Coming Soon to Syria, Iraq War Part II?

Iraqi Christians take refuge in a church after ISIS ransacked their home and gave them four options: Convert to Islam, pay immense taxes, flee or die.

By John Zmirak Published on April 10, 2018

A few days ago, I rode in an Uber. The driver seemed Middle Eastern, but a cross hung from the mirror. “Uh oh,” I thought. “Is he one of those…?” I knew I was in for a painful ride down memory lane.

We got to talking. Yes, the driver was a Christian from Iraq. And yes, every one of his friends and family members fled their country. (Christians have been in Iraq since the apostles evangelized it.) Yes, every church he’d ever attended burned to the ground, while U.S. troops (obeying orders) did nothing. His father was robbed by ISIS at gunpoint, then shot. Dad recovered, but was banned from the U.S. for providing “material aid” to ISIS. (An organization that didn’t exist before our invasion.)

Of more than a million Iraqi Christians who lived there safely in 2002, 80% are now refugees. “Mission Accomplished,” indeed! I told the driver how sorry I was on behalf of all my countrymen. I knew it was pitifully inadequate, but he appreciated the gesture.

Is Syria Next?

There are still a million Christians living safely in the government-controlled part of Syria, and hundreds of thousands living in the Kurdish-led, free Federation of Northern Syria. Will they end up like the hunted, abandoned Christians of Iraq? What President Trump decides in the next few days will tell us.

I don’t know whether or not the recent chemical attack on civilians in Syria that can be traced to the Assad government. (It’s on the verge of winning the war and doesn’t need to use them.) Or the radical Islamist militias it’s fighting against. (They are losing, and desperate for outside intervention.) I doubt that the U.S. government knows for sure. No doubt there are people who think that they are certain, as Colin Powell thought he was certain that Iraq was building weapons of mass destruction. I’ll never forget his slam-dunk presentation at the U.N.

It almost convinced me that we needed to invade Iraq. But in the end it didn’t. Why? Because there were so many other questions we were unable to answer. The most important one was: “Will we only make matters worse if we do?”

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May We Learn from Experience?

Way back in 2002, I posed such queries to war advocates. Few bothered to address them. They were gung-ho and can-do about America’s power. Could we create a unified democracy in a splintered, sectarian country? BLEEP yeah! We’re Team America, World Police! Those of us who even doubted it turned out to be “unpatriotic.”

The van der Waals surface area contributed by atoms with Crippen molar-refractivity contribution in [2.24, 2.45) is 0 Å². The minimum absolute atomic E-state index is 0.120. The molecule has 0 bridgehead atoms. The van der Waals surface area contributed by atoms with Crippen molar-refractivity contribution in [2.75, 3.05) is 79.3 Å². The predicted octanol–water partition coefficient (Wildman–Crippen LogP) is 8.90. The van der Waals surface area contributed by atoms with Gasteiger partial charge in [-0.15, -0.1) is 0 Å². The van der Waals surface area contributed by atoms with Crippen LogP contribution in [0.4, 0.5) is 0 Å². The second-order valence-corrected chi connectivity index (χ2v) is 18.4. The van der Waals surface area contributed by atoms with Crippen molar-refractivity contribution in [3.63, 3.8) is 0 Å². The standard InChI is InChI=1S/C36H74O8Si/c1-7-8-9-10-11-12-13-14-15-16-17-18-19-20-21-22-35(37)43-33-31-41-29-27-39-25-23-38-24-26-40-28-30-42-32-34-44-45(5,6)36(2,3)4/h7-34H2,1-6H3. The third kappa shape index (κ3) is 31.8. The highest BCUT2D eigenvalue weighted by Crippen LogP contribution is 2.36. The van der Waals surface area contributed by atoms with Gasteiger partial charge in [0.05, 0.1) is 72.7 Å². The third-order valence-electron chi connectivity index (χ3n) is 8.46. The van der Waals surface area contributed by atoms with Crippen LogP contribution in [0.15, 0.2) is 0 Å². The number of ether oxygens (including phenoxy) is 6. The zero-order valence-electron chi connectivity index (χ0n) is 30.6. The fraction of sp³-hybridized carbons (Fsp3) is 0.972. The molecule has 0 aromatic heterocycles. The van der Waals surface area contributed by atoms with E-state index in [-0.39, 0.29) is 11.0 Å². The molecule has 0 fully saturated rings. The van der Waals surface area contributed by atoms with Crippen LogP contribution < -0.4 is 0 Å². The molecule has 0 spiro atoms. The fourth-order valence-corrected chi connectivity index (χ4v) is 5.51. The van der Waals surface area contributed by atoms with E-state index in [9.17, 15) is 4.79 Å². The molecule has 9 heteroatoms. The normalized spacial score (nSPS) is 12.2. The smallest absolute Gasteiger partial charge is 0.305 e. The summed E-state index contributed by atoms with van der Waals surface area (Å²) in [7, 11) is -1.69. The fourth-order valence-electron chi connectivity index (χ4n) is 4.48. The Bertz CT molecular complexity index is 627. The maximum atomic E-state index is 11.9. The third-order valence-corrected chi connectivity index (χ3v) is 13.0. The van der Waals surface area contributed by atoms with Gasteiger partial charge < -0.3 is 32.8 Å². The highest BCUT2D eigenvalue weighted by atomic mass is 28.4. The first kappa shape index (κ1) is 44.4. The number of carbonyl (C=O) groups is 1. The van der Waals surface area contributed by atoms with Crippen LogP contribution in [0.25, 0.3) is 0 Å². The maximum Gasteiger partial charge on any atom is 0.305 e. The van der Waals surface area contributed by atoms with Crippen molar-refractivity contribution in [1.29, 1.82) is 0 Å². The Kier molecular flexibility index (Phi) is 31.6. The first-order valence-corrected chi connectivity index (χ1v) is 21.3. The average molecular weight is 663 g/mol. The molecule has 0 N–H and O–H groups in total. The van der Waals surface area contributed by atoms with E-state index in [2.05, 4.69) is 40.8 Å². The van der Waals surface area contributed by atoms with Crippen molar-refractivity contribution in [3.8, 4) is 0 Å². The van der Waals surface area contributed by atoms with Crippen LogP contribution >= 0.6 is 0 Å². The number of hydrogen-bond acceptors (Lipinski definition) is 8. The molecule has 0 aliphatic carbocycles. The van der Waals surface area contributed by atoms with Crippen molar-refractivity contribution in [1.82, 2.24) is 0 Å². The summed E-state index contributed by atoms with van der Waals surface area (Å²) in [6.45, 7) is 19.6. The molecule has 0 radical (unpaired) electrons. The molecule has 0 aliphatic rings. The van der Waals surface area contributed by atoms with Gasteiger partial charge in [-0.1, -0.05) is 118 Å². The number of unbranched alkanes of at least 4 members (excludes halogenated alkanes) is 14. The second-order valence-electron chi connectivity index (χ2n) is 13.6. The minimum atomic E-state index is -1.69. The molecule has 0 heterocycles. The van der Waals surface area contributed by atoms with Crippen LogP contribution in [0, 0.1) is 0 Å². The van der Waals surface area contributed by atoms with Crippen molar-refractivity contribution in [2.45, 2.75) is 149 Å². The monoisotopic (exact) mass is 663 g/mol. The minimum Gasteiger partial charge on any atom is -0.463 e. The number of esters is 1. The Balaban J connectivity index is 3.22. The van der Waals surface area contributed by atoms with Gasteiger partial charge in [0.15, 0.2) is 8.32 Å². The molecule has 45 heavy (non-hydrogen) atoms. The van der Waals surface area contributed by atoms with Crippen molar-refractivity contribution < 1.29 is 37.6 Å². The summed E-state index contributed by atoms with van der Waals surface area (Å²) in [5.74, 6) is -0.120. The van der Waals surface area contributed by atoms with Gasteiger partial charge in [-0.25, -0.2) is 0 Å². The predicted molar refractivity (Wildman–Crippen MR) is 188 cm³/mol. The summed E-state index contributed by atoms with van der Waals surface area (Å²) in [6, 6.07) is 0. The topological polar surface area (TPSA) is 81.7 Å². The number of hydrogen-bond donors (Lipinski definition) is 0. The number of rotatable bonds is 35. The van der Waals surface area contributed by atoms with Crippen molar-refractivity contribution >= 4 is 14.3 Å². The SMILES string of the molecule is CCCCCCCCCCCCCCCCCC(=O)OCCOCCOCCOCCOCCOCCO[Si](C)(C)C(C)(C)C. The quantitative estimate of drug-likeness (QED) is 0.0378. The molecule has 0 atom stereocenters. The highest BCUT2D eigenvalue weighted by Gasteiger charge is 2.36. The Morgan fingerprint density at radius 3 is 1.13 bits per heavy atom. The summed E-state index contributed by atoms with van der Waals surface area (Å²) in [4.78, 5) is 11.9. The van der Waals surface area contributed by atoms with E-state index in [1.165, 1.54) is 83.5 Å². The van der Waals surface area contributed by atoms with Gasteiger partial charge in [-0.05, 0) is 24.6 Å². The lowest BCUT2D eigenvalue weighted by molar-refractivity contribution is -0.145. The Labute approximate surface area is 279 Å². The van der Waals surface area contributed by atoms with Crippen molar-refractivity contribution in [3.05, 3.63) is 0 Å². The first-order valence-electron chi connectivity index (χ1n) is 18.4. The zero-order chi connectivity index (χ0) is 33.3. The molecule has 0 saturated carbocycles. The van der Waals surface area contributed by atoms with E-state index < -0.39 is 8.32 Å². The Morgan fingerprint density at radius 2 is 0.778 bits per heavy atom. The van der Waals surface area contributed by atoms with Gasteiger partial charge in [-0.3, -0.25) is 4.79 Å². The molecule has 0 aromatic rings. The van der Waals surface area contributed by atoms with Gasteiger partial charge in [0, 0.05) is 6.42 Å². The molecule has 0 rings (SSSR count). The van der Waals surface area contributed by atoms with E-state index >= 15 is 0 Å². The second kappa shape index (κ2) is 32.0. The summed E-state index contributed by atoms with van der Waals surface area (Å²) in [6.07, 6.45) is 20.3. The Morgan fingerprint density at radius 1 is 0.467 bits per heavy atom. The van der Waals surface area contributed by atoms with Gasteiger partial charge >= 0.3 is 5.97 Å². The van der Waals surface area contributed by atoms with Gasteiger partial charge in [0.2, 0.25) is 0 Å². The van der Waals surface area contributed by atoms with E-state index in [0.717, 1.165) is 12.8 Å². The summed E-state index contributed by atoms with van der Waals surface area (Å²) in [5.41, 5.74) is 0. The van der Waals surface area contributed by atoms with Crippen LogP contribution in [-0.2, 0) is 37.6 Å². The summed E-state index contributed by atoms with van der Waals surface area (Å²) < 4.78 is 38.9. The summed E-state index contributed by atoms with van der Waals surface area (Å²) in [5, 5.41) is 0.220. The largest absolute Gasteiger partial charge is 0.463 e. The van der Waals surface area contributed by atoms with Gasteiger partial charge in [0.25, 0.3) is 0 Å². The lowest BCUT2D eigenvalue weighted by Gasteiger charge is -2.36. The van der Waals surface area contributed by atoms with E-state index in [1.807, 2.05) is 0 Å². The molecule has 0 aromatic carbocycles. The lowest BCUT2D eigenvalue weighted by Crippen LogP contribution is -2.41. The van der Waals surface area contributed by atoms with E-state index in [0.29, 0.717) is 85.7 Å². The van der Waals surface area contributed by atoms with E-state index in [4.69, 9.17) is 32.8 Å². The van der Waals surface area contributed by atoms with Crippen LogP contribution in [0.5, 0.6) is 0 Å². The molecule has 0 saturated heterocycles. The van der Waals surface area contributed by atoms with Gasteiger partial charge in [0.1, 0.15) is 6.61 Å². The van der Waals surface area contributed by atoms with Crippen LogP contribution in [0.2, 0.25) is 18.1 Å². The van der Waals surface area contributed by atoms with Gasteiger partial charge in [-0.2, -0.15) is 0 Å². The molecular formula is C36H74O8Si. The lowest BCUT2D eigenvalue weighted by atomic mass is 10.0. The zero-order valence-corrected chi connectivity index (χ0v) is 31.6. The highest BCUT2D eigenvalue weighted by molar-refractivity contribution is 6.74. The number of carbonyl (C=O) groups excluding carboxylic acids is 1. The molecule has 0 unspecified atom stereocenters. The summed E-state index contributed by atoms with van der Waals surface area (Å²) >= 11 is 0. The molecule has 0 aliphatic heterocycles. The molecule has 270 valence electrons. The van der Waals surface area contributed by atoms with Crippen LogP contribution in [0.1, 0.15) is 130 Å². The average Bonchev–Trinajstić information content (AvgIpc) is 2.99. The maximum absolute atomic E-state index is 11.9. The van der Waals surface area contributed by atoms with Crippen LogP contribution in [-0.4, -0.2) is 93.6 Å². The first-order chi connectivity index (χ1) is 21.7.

Alas, the real world has a way of answering such questions in blood and fire, in burning churches and teeming refugee camps. We saw that answer in Libya, too, when President Obama told us we had to act to save Libyan dissidents from “genocide” at Gaddafi’s hands. That turned out to be propaganda, of course. NATO bombed his forces to let the “rebels” win. Now ISIS controls a third of that shattered country, and Arab traders are now selling black Africans openly in slave markets. Another big win for NATO.

Let’s go through my questions from 2002. Let’s see how they got answered in Iraq, and how they’d likely get answered this time in Syria.

The Same Shabby Script from 2002

I wrote back then:

Iraq is not a nation. It is a petty, despotic empire. … an artificial creation of colonial mapmakers, designed by foreigners to suit their interests, which can only be held together, to all appearances, by a tyrannical regime that represses minorities. In other words, it’s a lot like Tito’s Yugoslavia — and remember what happened, and is still happening, there. Should the U.S. invade, it will become our responsibility to create and maintain a stable regime. All failures will be rightly laid at the feet of the American government, and resentments throughout the Arab and Moslem world will be aimed at Americans-not just American soldiers or policymakers, but at innocent civilians who work in skyscrapers, American tourists on vacation, American businessman and women working abroad.

 Is all that true of Syria? Yep, every last sad word.

Should the Kurds — let’s say — vote to secede from an American-ruled Iraq, will our Marines repress them by force? The Turkish government has threatened to invade any nascent Kurdish regime. Wouldn’t that suit our interests, to have a NATO country crushing the legitimate aspirations of a long-captive nation, as our troops look on?